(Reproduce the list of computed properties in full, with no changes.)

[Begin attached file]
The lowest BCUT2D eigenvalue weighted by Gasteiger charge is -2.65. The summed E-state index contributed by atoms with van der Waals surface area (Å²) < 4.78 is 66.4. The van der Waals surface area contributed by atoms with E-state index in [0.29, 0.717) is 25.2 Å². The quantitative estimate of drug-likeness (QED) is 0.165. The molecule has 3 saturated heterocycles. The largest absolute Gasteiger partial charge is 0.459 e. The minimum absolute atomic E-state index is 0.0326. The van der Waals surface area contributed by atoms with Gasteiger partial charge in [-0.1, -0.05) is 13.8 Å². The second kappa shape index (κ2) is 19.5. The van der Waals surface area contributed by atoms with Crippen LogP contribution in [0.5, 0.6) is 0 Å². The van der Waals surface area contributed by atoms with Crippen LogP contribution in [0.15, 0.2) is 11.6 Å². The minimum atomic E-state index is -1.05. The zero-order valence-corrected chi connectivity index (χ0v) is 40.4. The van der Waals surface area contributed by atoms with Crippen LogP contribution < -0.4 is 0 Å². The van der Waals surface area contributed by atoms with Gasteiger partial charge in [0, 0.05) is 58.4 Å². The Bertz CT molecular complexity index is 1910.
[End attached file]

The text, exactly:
The lowest BCUT2D eigenvalue weighted by Gasteiger charge is -2.65. The summed E-state index contributed by atoms with van der Waals surface area (Å²) < 4.78 is 66.4. The van der Waals surface area contributed by atoms with E-state index in [0.29, 0.717) is 25.2 Å². The quantitative estimate of drug-likeness (QED) is 0.165. The molecule has 3 saturated heterocycles. The largest absolute Gasteiger partial charge is 0.459 e. The minimum absolute atomic E-state index is 0.0326. The van der Waals surface area contributed by atoms with Gasteiger partial charge in [-0.1, -0.05) is 13.8 Å². The second kappa shape index (κ2) is 19.5. The van der Waals surface area contributed by atoms with Crippen LogP contribution in [0.5, 0.6) is 0 Å². The van der Waals surface area contributed by atoms with Crippen LogP contribution in [0.15, 0.2) is 11.6 Å². The minimum atomic E-state index is -1.05. The zero-order valence-corrected chi connectivity index (χ0v) is 40.4. The van der Waals surface area contributed by atoms with Crippen LogP contribution < -0.4 is 0 Å². The van der Waals surface area contributed by atoms with Gasteiger partial charge in [0, 0.05) is 58.4 Å². The Bertz CT molecular complexity index is 1910.